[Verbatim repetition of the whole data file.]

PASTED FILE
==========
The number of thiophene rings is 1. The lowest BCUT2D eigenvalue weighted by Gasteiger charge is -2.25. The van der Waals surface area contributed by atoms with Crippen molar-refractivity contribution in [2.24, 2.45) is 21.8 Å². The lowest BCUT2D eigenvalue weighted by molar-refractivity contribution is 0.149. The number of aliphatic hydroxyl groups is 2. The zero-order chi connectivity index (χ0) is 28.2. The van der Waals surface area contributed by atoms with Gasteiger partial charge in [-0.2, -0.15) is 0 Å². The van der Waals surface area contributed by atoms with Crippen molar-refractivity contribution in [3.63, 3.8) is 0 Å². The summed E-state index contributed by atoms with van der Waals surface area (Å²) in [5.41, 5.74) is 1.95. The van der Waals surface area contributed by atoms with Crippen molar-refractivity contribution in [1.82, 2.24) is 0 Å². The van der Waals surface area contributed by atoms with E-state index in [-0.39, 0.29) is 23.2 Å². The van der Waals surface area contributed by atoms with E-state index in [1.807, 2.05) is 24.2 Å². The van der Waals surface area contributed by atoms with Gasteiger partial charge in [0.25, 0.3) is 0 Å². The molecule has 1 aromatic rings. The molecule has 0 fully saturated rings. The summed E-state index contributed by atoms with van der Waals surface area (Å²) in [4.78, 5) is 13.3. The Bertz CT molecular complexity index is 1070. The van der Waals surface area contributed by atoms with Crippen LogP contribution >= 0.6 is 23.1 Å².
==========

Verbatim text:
The number of thiophene rings is 1. The lowest BCUT2D eigenvalue weighted by Gasteiger charge is -2.25. The van der Waals surface area contributed by atoms with Crippen molar-refractivity contribution in [2.24, 2.45) is 21.8 Å². The lowest BCUT2D eigenvalue weighted by molar-refractivity contribution is 0.149. The number of aliphatic hydroxyl groups is 2. The zero-order chi connectivity index (χ0) is 28.2. The van der Waals surface area contributed by atoms with Gasteiger partial charge in [-0.2, -0.15) is 0 Å². The van der Waals surface area contributed by atoms with Crippen molar-refractivity contribution in [3.63, 3.8) is 0 Å². The summed E-state index contributed by atoms with van der Waals surface area (Å²) in [5.41, 5.74) is 1.95. The van der Waals surface area contributed by atoms with Crippen molar-refractivity contribution in [1.82, 2.24) is 0 Å². The van der Waals surface area contributed by atoms with E-state index in [-0.39, 0.29) is 23.2 Å². The van der Waals surface area contributed by atoms with E-state index in [1.807, 2.05) is 24.2 Å². The van der Waals surface area contributed by atoms with Gasteiger partial charge in [0.25, 0.3) is 0 Å². The molecule has 1 aromatic rings. The molecule has 0 fully saturated rings. The summed E-state index contributed by atoms with van der Waals surface area (Å²) in [4.78, 5) is 13.3. The Bertz CT molecular complexity index is 1070. The van der Waals surface area contributed by atoms with Crippen LogP contribution >= 0.6 is 23.1 Å².